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Good Memory = Good Scores?

Discussion in 'Shooting Related Threads' started by biff, Dec 30, 2008.

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  1. biff

    biff Active Member

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    I don't know how it is for others, but my memory doesn't serve me well. It seems like every time I shoot when my scores are disappointing, it comes back to me that I forgot to do something which caused me to miss! There seem to be so many things to remember and they just don't stay in my subconscious and one or the other of them is always responsible for a miss!

    I've been told I think too much and therefore have too many things on my mind; but after the shoot is over it dawns on me, if I had done this one thing that I know very well how to do, my scores would have been higher. My memory would surely be measured much higher when I'm putting my gun away than during the event!

    It's been said Trap shooting is simple, "See the target, Shoot the target" and that trapshooters make it very hard, I know I sure complicate mine......my mind just won't store that much info!!!!! Biff
     
  2. phirel

    phirel TS Member

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    biff- In all sports, the competitor must practice several things so he can do them in competition without thinking.

    Pat Ireland
     
  3. Hap MecTweaks

    Hap MecTweaks Well-Known Member

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    "biff- In all sports, the competitor must practice several things so he can do them in competition without thinking."

    Pat Ireland

    The only thing left out of Pat's good advice may be our ability, or a lack of it, to act on what we SEE, how we SEE it and how our inner workings react to what our EYES SEE and tell us. Phil K. speaks of seeing a target, then speaks of seeing it with intensity? It's important to figure out exactly what he's saying here in my opinion. Your subconscious data has nothing to do with how well you use your vision skills. Once the basic fundamentals are ingrained, its all about the connection between our eyes and the moving target. Ted Williams used this same principal to hit a baseball pretty consistently too as well as other great hitters in the game. Try looking at targets intently, instead of over analyzing everything involved. See it for what it is, shoot it in how your eyes tell you its a good look. Good-Look = Good-Relationship, er, I think thats what Frank Little meant. Just a bad back opinion but I'm getting cactus needle injections frequently these days here in AZ and its making me a tad smarter too? :)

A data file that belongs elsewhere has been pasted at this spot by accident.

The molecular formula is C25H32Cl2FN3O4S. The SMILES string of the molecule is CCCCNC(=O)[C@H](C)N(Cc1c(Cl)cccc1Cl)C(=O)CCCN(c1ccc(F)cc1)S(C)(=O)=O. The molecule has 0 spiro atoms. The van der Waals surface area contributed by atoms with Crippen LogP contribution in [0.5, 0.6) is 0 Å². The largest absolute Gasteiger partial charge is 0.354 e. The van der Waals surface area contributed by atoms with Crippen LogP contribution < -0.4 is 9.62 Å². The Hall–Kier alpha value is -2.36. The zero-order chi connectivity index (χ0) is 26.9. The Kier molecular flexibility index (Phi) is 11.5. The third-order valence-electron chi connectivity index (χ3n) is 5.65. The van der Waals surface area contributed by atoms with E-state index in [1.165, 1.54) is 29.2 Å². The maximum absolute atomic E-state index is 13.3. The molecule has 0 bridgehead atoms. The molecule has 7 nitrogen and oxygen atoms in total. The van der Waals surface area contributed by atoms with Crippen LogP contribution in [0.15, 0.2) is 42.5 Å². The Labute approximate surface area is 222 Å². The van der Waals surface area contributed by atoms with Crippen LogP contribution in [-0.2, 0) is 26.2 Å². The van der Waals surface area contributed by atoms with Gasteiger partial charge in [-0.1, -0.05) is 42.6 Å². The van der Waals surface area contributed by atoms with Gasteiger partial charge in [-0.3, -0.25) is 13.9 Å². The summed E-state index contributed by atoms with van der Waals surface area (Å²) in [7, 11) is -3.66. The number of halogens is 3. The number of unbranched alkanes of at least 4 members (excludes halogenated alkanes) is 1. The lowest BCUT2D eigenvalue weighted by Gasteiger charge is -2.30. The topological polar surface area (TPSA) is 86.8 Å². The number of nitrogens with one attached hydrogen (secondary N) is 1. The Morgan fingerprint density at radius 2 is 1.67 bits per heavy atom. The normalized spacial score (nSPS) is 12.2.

Hap
     
  4. Hap MecTweaks

    Hap MecTweaks Well-Known Member

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    HMB, I know your a good shot but please explain something for me? How would that sub-conscious connection work if you were standing in total darkness with only the clay lit up? I personally don't think the sub-conscious mind has much to do with shooting at all and I think its used as a mysterious COS. Since your sub-conscious can't make a mistake, what causes so many missed targets? If you don't see the target, you danged sure ain't gonna hit many! Shooting in evening shadows cause lots of shooters to lose targets so it must have ((something)) to do with our ability to see, that and not some psychobabble of unknowns.

    Hap
     
  5. biff

    biff Active Member

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    Hey, those are some deep thoughts and yes Hap, everything I have been reading says shooting is 90% mental after learning the basics. Ok, my memory is bad or so I'm thinking. Because I have read, watched videos, watched great shooters, talked with good shooters, practiced my weaknesses, and ect. ad nauseum and should have locked all that imformation into my sub conscious where it should be.....to later with out my letting my conscious mind interfere with it regurgitate it and just crunch all the targets I shoot at!

    Something is wrong, where in the heck is all that great info which should be in my subconscious? Somehow it is there.... is it just too lazy or is it just holding out on me to make me look bad infront of my buddies by allowing the low scores! It's as if we know what to do and don't think about it too much, so as to intefere with our great subconscious; then why is it I am always finding out after I shoot poorly to remember the very thing I did wrong on those targets I missed!